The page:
Russia faced a sustained insurgency in Chechnya in the 1990s and prosecuted a bloody war there for several years. The last thing Vladimir Putin wants is for former Russian ISIS members to go back to the Caucasus region, possibly leading to the return of instability. At that same forum in Turkmenistan, Putin warned other leaders of the region to brace for the situation. "We are talking about hundreds of militants there, thousands when it comes to CIS countries. This is a real threat to us. How and where will they head?" Putin said.
US troops bombed their own anti-ISIS headquarters as Turkey-backed fighters closed in during Trump's hasty retreat
After Turkish forces fired on US positions on Friday, Turkish-backed forces advanced on the anti-ISIS base in Syria.According to WSJ, Turkish-backed troops advanced on the facility, which had been used to equip and train SDF fighters against ISIS, on Tuesday, leading US officials to quickly withdraw US troops and destroy the base on Wednesday.
"We need to understand this and mobilize the resources of our special services to cut short this emerging new threat," Putin added.
All Syrian roads lead to Moscow
But despite all the dangers facing Putin's high-stakes Syria gambit the Russian leader still seems to be in a position to possibly prevent the situation from blowing up even more than it already has.
Russia has a devastating track record in the Syrian conflict. Human rights groups have accused Moscow of committing war crimes in its campaign to support Syrian President Bashar al-Assad. The US says Moscow has systematically bombed civilian infrastructure, especially hospitals, and aided Assad in covering up alleged chemical weapons use by the Syrian military. Russian vehemently denies all these allegations.
And despite many US and European officials lamenting Moscow's alleged lies and deception, pretty much all the countries and parties involved in the Syrian crisis seem to agree that Moscow is more reliable than Washington in this crisis.
NATO ally Turkey has been working with the Russians for years, despite the fact they back opposing factions in the Syrian civil war. Even arch-enemies Israel and Iran seem to agree that the road to making sure their interests are met runs through Moscow.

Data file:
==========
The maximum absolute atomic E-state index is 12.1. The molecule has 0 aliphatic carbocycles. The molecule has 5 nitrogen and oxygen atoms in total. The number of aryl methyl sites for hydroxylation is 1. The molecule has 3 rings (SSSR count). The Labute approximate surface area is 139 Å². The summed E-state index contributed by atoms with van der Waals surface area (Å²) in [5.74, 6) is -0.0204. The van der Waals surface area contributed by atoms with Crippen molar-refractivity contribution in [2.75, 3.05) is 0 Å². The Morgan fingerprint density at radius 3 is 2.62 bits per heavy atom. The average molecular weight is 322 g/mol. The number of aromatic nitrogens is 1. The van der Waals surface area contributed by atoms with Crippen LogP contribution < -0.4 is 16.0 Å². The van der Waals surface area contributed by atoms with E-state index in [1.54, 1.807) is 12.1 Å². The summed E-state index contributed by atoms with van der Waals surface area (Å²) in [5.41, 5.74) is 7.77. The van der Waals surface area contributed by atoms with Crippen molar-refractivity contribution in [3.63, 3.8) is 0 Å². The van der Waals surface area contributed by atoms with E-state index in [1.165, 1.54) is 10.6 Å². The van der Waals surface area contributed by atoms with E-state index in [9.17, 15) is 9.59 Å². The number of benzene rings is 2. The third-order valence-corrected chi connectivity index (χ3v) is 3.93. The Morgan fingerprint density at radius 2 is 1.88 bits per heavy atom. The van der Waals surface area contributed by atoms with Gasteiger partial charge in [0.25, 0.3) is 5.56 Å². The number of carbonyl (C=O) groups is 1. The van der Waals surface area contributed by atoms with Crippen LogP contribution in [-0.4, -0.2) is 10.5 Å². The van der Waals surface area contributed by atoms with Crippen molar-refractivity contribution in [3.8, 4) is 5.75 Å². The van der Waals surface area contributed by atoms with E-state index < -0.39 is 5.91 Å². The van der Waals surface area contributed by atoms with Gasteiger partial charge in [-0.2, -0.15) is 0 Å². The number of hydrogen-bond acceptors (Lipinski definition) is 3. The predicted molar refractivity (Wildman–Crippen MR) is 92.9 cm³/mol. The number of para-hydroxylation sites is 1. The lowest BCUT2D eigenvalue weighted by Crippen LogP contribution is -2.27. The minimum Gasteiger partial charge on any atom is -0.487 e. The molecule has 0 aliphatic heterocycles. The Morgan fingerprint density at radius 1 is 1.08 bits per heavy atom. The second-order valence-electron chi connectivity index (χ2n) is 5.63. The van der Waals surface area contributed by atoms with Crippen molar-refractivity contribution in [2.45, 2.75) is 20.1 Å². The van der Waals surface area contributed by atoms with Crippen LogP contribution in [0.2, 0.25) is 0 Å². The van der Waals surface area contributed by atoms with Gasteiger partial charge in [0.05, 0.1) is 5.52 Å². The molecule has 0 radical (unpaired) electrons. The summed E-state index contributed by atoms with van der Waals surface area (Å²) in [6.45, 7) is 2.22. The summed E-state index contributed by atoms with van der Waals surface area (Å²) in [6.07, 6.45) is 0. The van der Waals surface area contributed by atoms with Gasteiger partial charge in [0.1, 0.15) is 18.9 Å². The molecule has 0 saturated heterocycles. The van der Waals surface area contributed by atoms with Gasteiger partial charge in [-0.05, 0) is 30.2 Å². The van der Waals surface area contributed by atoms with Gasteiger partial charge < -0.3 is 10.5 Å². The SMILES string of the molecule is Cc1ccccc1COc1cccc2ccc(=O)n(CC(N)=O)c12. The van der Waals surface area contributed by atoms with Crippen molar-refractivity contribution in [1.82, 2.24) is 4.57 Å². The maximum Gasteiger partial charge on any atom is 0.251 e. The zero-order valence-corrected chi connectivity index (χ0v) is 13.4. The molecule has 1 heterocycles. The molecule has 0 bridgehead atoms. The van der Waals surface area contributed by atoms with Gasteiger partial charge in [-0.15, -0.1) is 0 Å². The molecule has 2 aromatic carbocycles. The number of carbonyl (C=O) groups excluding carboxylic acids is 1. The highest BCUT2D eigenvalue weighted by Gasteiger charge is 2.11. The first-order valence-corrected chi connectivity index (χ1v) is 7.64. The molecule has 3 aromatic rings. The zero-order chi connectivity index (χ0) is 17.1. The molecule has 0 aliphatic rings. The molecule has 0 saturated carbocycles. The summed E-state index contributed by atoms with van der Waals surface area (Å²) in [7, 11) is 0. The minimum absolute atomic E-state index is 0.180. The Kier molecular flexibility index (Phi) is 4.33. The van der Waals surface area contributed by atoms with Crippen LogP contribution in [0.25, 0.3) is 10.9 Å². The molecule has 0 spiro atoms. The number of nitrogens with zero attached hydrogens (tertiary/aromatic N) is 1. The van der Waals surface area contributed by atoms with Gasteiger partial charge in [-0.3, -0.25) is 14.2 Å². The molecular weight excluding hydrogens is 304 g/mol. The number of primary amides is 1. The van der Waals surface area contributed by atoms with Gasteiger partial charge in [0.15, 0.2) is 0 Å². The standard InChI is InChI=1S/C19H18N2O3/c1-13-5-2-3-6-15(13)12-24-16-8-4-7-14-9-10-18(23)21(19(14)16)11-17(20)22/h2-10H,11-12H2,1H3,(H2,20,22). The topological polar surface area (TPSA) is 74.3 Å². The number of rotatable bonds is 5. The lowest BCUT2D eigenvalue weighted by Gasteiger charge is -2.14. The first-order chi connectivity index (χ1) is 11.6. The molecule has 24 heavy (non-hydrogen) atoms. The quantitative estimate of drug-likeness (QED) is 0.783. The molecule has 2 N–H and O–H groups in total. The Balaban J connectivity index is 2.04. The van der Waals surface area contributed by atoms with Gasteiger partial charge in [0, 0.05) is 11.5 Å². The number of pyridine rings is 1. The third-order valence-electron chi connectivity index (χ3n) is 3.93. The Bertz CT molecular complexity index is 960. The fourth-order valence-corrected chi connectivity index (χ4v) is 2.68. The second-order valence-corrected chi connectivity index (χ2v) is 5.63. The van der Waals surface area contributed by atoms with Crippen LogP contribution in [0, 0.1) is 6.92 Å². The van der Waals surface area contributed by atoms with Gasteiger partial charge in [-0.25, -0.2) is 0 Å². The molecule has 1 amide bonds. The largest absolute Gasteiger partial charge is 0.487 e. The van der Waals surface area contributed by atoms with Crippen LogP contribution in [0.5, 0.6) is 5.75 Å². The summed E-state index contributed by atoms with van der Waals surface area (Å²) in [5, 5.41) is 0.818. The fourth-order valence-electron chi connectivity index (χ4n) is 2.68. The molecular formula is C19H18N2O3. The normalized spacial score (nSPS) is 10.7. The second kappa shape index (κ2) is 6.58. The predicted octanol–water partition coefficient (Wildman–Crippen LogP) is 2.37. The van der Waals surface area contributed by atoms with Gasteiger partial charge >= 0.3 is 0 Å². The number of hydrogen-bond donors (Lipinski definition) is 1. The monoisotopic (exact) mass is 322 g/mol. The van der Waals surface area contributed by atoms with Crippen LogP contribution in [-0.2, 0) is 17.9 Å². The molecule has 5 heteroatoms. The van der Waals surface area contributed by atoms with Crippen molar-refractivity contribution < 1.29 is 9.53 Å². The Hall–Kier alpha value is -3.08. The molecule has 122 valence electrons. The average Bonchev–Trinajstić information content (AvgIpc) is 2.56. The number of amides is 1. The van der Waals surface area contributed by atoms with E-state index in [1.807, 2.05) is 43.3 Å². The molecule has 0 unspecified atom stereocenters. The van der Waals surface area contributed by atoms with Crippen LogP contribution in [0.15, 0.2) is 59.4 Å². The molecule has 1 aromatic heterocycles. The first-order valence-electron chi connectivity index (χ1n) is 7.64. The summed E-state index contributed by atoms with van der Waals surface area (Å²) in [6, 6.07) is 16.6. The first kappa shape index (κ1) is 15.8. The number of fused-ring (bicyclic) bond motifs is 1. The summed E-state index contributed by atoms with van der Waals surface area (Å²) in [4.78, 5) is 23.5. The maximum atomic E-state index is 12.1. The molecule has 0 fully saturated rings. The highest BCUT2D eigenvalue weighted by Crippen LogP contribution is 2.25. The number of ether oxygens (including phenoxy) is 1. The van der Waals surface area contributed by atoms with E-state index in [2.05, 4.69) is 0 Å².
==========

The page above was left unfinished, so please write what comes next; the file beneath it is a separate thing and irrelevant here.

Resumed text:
And when the Kurdish-dominated Syrian Democratic Forces -- which were backed by the US and lost nearly 11,000 fighters in the war against ISIS -- found out they'd been dumped by Trump and left to be invaded by Erdogan's proxy force, they too went straight to the Russians because guess what: Moscow has been working with and talking to the SDF for years as well.
So it was never going to be the Trump White House that could try and broker a solution to the messy situation in northeastern Syria. If there will be deal it will be reached next Tuesday in Sochi by Putin and Erdogan -- on their terms.
'Justice for Jerry': Runaway bull charms Croatia .
The plight of a fugitive one-year-old bull named Jerry has won hearts in Croatia after the animal escaped from a slaughterhouse last Friday and has been on the lam ever since. Charmed by the 650-kilogramme (1,433-pound) brown bovine's jailbreak, Croatians are calling for his life to spared."Justice for Jerry" and "Hang in there Jerry!" read some of the comments rooting for the bull on social media.A cat-and-mouse game has emerged as police, veterinarians and hunters help search for the bull, who was nicknamed after the mouse in the iconic Tom and Jerry cartoon series.
UN Security Council to hold closed meeting on Wednesday on Syria crisis
안보리, '터키 군사공격' 또 긴급회의…이번엔 '규탄' 나오나 With tensions escalating over Turkey's incursion into northern Syria, the UN Security Council has again ...
Turkish offensive in Syria: How are children impacted by the conflict?
Subscribe to France 24 now: https://f24.my/YouTubeEN FRANCE 24 live news stream: all the latest news 24/7 https://f24.my/YTliveEN Due to the #Turkish ...